My highway bar crawl through Miami
I went back to Miami this past week for the first time in nearly a year and a half. That’s the longest I’ve been away since I arrived in Miami at the age of nine, bright-eyed and excited, expecting something out of a Ramona Quimby book (the extent of my knowledge of life beyond the backwoods of Tennessee). But Miami was about as far from the setting of those books (coincidentally Portland, Oregon) as you could get both culturally and geographically in the continental US. Then and now. Good and bad.
My first memory of Miami is of the swirling concrete overpasses of I-95. Specifically the two intersections of highway plopped down in the middle of Overtown in the 1960s, destroying what was then a thriving (albeit segregated) neighborhood. I didn’t know any of that at the time, although I soon learned that by the 1980s passing Overtown even from above could be dangerous—due to the riots that shut down that same highway right after we arrived in 1982, the occasional stray bullets, the carjackings.
These days Overtown is still poor, but it is also finally, maybe, a neighborhood in recovery. (Or from another perspective, a neighborhood being gentrified and the residents being forced out.) But this post isn’t about Overtown, it’s about greater Miami, a place I love to hate when I’m there and miss when I’m gone.
Overtown is just a symbol of the downside of Miami—100 plus years of poor governance, poor planning, and corrupt politicians at every level of government (I like to start with the swamp draining but I’m sure this point could be debated). And these days at the state level it just gets worse and worse. But that’s a downer, so let’s wander on to the good stuff, and that would be La Fiesta, which Miami does so well.
I arrived in Miami with a last-minute plan to surprise a friend for her birthday. The surprise, however, became complicated when my flight was delayed in Chicago (due to those pesky tornadoes that were tearing through the St. Louis airport around the same time). Then my brother picked me up at the airport in Ft. Lauderdale and despite our fifty plus combined years of living in the area we missed a turn on the highway and ended up in West Broward, a coma inducing land of strip malls that I hope never to return to again–if only Maria would get out.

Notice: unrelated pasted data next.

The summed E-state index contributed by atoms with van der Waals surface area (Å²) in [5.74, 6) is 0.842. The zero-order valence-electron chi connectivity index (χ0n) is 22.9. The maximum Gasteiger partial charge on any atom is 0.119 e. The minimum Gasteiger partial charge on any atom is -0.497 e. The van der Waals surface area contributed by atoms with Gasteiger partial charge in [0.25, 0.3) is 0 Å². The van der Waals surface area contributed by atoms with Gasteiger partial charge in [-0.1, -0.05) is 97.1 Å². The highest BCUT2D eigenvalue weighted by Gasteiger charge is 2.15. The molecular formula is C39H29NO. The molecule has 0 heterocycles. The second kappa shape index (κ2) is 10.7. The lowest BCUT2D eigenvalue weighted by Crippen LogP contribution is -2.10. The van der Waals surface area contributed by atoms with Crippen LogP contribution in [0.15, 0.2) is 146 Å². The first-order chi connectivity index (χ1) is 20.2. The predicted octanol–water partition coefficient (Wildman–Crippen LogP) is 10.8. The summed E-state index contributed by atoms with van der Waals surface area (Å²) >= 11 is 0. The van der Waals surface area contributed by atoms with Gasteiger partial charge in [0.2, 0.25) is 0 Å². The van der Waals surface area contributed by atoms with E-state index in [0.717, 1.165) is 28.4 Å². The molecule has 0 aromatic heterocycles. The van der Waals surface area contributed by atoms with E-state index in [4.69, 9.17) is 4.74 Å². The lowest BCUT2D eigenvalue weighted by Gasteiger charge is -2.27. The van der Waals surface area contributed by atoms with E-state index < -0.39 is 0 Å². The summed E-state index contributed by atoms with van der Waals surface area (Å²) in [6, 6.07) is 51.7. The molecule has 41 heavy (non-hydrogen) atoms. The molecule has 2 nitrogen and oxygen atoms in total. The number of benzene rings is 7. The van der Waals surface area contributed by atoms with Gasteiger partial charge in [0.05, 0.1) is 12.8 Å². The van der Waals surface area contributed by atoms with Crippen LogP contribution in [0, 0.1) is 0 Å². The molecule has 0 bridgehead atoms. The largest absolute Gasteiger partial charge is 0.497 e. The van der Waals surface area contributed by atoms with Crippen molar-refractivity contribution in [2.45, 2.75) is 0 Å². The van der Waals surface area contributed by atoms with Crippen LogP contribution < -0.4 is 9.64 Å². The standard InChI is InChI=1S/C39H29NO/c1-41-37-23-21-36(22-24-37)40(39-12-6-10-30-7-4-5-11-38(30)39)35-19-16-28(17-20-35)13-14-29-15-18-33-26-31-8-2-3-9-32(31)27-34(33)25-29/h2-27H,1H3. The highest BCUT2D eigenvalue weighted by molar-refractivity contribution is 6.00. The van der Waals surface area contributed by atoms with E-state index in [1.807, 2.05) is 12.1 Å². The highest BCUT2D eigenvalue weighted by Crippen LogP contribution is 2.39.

It got worse as we then headed south and our highway somehow dead-ended in Opa-locka, a city run by scoundrels (I exclude only the newly elected Monestime from this category) with no redeeming qualities other than their Arabian nights themed city hall, which is one of the top cheesy architectural wonders of the world and a site you really must see before you die.
Finally we navigated our way back to I-95, the beckoning neon lights and cocktails of South Beach lighting our way. Only three hours late for the “surprise”, we dropped my bags at my brother’s apartment, threw on South Beach wear—as little clothing as you can indecently wear—and headed for the New World Symphony’s recently finished Frank Gehry designed performance hall.
Of course this was the symphony Miami Style, meaning it was fabulous–with a sexy young conductor in soccer wear holding up a yellow card at the end of each performance, flashing videos of soccer players above, electronic music and dancing with friends in between each performance, and always a full bar within arm reach.
The rest of my days went much like this: long, nerve-wracking drives on the forever under construction and congested highways of Miami-Dade County and gorgeous evenings drinking with friends near the water. It was a great visit, but for me Miami is best experienced in short spurts, preferably at Christmas or New Year’s when non-stop hedonism is more socially acceptable and I’m not supposed to be working. At least in my own mind.